On May 19th I got the car over to Dave Dante. He wanted to do the initial body work with the body still on the chassis to make sue he got panel-panel edges and contours correct. I did a bit more work on the hood scoop opening and all panel edges, cost but mostly, advice it was Dave’s show. He re-filled and sanded and got things smooth. Two weeks later we removed the body so he could start spraying hi-build fillers and primers. I took the chassis home.
While Dave kept working on the body, recuperation I did more to start tying up the final steps on the chassis. I cut and soldered smaller gauge wires on the stereo speaker wires, although I may end up removing those.
I spent many hours just cleaning the entire chassis and parts. It was covered with dust from Dave’s work, a necessary but “dirty” evil. I re-worked the brake cylinder access cover panel in the driver footbox to simplify removal with the body on. I also determined where I thought the interference was for the windshield support arm and cut the opening larger on the driver side.
Now I started some work in the cockpit. I trimmed some insulation off the rear cockpit wall to help with the tight fit. I also then measured and cut all the pieces of insulation needed to cover the cockpit. I only glued some in place. I need to finalize the tunnel cover aluminum fit and fastening before the rest are put in permanently. I drilled access holes in the tunnel cover for sear heater and control wiring and installed grommets.
I needed to actually do some driving of the car, so I put in the driver seat belts seat and roll bar. I re-attached the side pipes and then took the chassis over to the local high school parking lot and just drove it around. I barely got past third gear and probably not above 40-45 mph, but I did a lot of hard turning and reasonably strong braking and acceleration. It all worked very well. I did notice one rattle, which I eventually traced to the side pipe bracket under the passenger door opening. I will deal with that at final build. Overall I was very happy with how everything worked.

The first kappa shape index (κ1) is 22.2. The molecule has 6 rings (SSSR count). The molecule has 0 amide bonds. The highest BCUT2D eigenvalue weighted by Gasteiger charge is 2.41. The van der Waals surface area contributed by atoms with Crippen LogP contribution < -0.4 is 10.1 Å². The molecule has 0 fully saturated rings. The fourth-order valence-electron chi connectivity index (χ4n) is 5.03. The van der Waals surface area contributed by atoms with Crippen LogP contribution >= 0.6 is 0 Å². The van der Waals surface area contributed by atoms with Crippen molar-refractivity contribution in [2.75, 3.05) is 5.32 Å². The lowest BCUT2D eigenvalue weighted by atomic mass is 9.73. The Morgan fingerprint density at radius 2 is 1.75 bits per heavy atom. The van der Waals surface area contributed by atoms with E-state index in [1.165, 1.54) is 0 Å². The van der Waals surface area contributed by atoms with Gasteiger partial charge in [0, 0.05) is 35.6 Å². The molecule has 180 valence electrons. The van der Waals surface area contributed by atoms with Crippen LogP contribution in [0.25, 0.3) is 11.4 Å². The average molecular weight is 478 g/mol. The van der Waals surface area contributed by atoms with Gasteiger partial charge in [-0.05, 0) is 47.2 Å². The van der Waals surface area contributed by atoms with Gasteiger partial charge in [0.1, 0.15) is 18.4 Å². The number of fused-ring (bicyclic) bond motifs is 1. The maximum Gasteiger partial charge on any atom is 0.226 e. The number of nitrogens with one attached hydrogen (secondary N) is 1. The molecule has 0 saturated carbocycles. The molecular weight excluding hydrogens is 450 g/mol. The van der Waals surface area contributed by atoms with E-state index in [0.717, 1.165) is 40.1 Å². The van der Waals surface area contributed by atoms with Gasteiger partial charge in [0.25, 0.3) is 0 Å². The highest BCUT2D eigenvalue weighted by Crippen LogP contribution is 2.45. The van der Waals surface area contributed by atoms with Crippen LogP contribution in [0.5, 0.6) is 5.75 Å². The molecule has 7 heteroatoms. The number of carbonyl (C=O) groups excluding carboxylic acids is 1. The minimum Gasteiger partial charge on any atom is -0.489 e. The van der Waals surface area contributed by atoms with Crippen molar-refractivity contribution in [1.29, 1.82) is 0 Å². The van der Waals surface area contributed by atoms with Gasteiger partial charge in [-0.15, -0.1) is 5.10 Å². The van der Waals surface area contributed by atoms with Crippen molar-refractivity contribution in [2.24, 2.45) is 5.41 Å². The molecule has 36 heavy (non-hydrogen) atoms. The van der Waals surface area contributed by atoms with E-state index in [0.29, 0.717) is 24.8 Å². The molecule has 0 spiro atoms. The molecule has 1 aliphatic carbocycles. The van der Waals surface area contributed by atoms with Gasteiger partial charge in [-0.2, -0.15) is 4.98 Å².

The next day I contacted Performance Products, the EFI manufacturer, to see if I could get some help with the problems getting the car started. We discussed the details and they had me make some adjustments to the Cold Cranking table, as well as a couple other things. After this was done I turned the engine over and it immediately started and idled beautifully. Hopefully, problem solved!
A couple days later I took it to a service center and had the wheels aligned. This also came out well.
In between I completed the cutting and installation of the trunk carpeting. This looks great. I also took a piece of carpeting to a carpet dealer and had the edge bound. This piece will cover the are of the battery box to hide the access cut-outs. I also later had this piece of carpet embroidered.
Next I began to look into putting on the tunnel cover. While doing this I noticed some greasy residue on the transmission support A-frame. I put the car on jack stands and checked underneath and it appears that transmission fluid is leaking out of the speedometer unit. I checked it and the O-ring looks good and the unit is fastened tight. I will have the investigate this further.
I decided to raise the steering whelk a it. I noticed with the adjustments to make the seat higher to fit over the body the steering wheel seemed a bit low. So I unfastened the pillow block and added some washers to bring it up a bit.
Then I removed the seat and began fitting the tunnel cover. I checked the shifter fit and had to enlarge the opening in that and the shifter fill plate to accommodate the shifter position and movement. I riveted the fill plate on the tunnel and drilled and riveted the tunnel in place. I also riveted the dash extension in place and fastened the support bracket to the firewall. I then put in the final pieces of insulation and began on the cockpit carpeting.